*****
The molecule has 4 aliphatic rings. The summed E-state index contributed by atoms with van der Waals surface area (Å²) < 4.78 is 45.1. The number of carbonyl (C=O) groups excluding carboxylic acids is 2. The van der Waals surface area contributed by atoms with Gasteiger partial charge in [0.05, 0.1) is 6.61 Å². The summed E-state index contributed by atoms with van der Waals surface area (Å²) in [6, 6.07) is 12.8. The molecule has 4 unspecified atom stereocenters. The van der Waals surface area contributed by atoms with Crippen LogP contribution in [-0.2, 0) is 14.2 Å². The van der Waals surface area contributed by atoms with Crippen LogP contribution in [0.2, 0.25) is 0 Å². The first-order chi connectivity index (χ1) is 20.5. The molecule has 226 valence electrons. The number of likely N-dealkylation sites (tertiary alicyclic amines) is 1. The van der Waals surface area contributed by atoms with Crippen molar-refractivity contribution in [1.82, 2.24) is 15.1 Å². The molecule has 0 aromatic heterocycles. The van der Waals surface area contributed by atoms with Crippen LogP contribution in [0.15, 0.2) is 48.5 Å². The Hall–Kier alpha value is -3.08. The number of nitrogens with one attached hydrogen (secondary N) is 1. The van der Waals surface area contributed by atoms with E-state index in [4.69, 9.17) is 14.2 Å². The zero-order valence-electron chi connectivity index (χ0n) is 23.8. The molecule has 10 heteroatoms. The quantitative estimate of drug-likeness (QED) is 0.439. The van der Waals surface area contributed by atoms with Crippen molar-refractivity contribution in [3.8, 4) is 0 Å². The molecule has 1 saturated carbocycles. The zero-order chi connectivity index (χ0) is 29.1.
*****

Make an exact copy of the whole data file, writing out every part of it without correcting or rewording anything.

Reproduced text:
The molecule has 4 aliphatic rings. The summed E-state index contributed by atoms with van der Waals surface area (Å²) < 4.78 is 45.1. The number of carbonyl (C=O) groups excluding carboxylic acids is 2. The van der Waals surface area contributed by atoms with Gasteiger partial charge in [0.05, 0.1) is 6.61 Å². The summed E-state index contributed by atoms with van der Waals surface area (Å²) in [6, 6.07) is 12.8. The molecule has 4 unspecified atom stereocenters. The van der Waals surface area contributed by atoms with Crippen LogP contribution in [-0.2, 0) is 14.2 Å². The van der Waals surface area contributed by atoms with Crippen LogP contribution in [0.2, 0.25) is 0 Å². The first-order chi connectivity index (χ1) is 20.5. The molecule has 226 valence electrons. The number of likely N-dealkylation sites (tertiary alicyclic amines) is 1. The van der Waals surface area contributed by atoms with Crippen molar-refractivity contribution in [1.82, 2.24) is 15.1 Å². The molecule has 0 aromatic heterocycles. The van der Waals surface area contributed by atoms with Crippen LogP contribution in [0.15, 0.2) is 48.5 Å². The Hall–Kier alpha value is -3.08. The number of nitrogens with one attached hydrogen (secondary N) is 1. The van der Waals surface area contributed by atoms with E-state index in [4.69, 9.17) is 14.2 Å². The zero-order valence-electron chi connectivity index (χ0n) is 23.8. The molecule has 10 heteroatoms. The quantitative estimate of drug-likeness (QED) is 0.439. The van der Waals surface area contributed by atoms with Crippen molar-refractivity contribution in [3.8, 4) is 0 Å². The molecule has 1 saturated carbocycles. The zero-order chi connectivity index (χ0) is 29.1.